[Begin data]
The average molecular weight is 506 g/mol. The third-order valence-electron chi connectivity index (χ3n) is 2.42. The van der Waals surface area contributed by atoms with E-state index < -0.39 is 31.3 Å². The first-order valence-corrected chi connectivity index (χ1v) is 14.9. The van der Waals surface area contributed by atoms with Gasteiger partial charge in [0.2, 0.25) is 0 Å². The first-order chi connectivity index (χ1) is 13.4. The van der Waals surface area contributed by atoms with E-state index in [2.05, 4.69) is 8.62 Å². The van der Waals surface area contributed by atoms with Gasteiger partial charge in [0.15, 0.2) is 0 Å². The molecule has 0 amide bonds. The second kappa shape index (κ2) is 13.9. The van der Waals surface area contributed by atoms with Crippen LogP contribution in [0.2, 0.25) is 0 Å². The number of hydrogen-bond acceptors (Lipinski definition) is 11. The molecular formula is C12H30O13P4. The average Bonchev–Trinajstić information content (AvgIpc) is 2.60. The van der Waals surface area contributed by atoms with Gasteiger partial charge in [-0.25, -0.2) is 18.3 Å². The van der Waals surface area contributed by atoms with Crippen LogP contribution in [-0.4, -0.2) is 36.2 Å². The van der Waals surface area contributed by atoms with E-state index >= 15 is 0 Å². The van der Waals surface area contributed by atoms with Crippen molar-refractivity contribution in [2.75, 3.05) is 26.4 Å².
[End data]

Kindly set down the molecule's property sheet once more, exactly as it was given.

The average molecular weight is 506 g/mol. The third-order valence-electron chi connectivity index (χ3n) is 2.42. The van der Waals surface area contributed by atoms with E-state index < -0.39 is 31.3 Å². The first-order valence-corrected chi connectivity index (χ1v) is 14.9. The van der Waals surface area contributed by atoms with Gasteiger partial charge in [0.2, 0.25) is 0 Å². The first-order chi connectivity index (χ1) is 13.4. The van der Waals surface area contributed by atoms with E-state index in [2.05, 4.69) is 8.62 Å². The van der Waals surface area contributed by atoms with Gasteiger partial charge in [0.15, 0.2) is 0 Å². The molecule has 0 amide bonds. The second kappa shape index (κ2) is 13.9. The van der Waals surface area contributed by atoms with Crippen LogP contribution in [0.2, 0.25) is 0 Å². The number of hydrogen-bond acceptors (Lipinski definition) is 11. The molecular formula is C12H30O13P4. The average Bonchev–Trinajstić information content (AvgIpc) is 2.60. The van der Waals surface area contributed by atoms with Gasteiger partial charge in [-0.25, -0.2) is 18.3 Å². The van der Waals surface area contributed by atoms with Crippen LogP contribution in [-0.4, -0.2) is 36.2 Å². The van der Waals surface area contributed by atoms with E-state index >= 15 is 0 Å². The van der Waals surface area contributed by atoms with Crippen molar-refractivity contribution in [2.75, 3.05) is 26.4 Å².